3. Sears Consumer Affairs Representative stated "The only time you might get shocked is if you vacuumed leaves out of a swimming pool." Damp leaves do NOT go through the same section of the machine that the electricity and motor is in. They are pulled in by a fan, and chopped in a different chamber of their own. The plug has a cover ("shroud") all around it so water and dampness cannot get to the prongs which are recessed inside the machine. The cord has a restraint to keep the plug safely recessed.

Sears Craftsman 71-79834 sells for about $55 (800-235-5878). It is a blower or vacuum, and shreds 7 bags of leaves into one for better mulching.

The Weedeater "Baracuda" also vacuums, and grinds leaves into mulch.

The widely respected, nonpartisan consumer research magazine Consumer Reports investigated leaf blowers and vacuums. Buyers will need to check that decibel levels meet Los Angeles City noise ordinances. One Craftsman lists a 82-84 decibel level on its package:

4. Consumer Reports:
  • "The average electric blower typically creates about half the racket of a gasoline model"
  • Regarding vacuums: "These machines are handy for vacuuming leaves away from shrubs, flower beds and other places where raking or blowing prove impractical"
  • Some electric blowers have a second, lower speed setting.
  • Chipper-shredders are designed to be pushed, mower-style, over lawn to pick up leaves in large areas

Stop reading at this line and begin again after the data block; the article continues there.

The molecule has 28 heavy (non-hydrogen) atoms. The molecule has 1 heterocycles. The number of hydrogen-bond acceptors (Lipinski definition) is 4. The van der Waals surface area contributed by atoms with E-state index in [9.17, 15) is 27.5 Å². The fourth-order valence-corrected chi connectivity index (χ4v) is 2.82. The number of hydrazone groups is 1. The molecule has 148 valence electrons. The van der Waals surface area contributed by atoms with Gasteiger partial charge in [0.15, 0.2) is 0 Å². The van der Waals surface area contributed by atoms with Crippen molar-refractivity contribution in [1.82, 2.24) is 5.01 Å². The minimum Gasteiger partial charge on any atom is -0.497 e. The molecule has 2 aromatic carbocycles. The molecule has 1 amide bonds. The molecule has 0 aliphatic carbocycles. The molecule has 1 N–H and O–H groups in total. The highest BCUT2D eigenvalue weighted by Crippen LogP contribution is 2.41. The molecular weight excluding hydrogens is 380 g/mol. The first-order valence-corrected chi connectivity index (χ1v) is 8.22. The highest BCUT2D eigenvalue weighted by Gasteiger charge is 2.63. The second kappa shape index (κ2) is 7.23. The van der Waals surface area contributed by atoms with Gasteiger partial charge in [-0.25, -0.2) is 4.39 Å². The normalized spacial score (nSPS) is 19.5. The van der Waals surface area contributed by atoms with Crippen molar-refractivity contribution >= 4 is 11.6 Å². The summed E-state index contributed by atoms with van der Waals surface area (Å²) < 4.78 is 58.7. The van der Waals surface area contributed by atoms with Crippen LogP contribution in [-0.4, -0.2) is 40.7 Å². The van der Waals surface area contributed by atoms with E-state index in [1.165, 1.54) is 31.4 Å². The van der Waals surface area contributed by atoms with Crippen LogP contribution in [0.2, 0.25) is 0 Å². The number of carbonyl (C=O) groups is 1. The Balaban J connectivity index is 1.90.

• Lawn mowers can gather leaves into grass catcher or blow them out the discharge chute into piles.
  • "...we suggest you choose an electric blower rather than a gasoline-powered model. The electrics produce less noise – and less danger from fuel spills or fingers scorched on hot engine surfaces. The four highest rated electric blowers outperformed the hand-held gasoline-powered models."

Consumer Reports Ratings on electric blower/vacuums, rated in order of performance, noise and convenience:

bv1000Black & Decker BV1000 ($75) finished vacuuming a 30-gallon pile of leaves in 25 seconds. It can be used with a $45 "leaf collection system" that shreds leaves.
  1. McCulloch Air Stream II ($75)
  2. Weed Eater 2580 ($65)
  3. Stihl BE 55 ($64)
  4. Craftsman (Sears) 79838 ($65)
  5. Toro 850 Super Blower Vac ($67)
  6. Weed Eater 2560 ($55)
  7. Toro 700 Rake-O-Vac ($60)
  8. McCulloch Air Stream I ($68)
  9. Ryobi 180r ($62)

In addition:

  1. Weed Eater RB90 ($70), a cordless blower and Toro 300 Clean Sweep ($30) electric blower both good for smooth surfaces, decks, driveways.
  2. Weed Eater 2510 ($33) electric blower good on lawns, too.

In comparing electric with gasoline models, Consumer Reports also states, "These high-priced [gasoline backpack models] ...don't vacuum. They were all very loud. And - despite their size, they weren't inherently more powerful than the other blowers..." Yet, over the past year and a half, when I have contacted several garden-shop distributors of leaf-blowers to ask about electric blowers, I was surprised to be given sales pressure against electric machines of any kind. I had not considered at the time that more profit is gained from sales of machines such as Echo's $425 gasoline model than from a $40 electric model.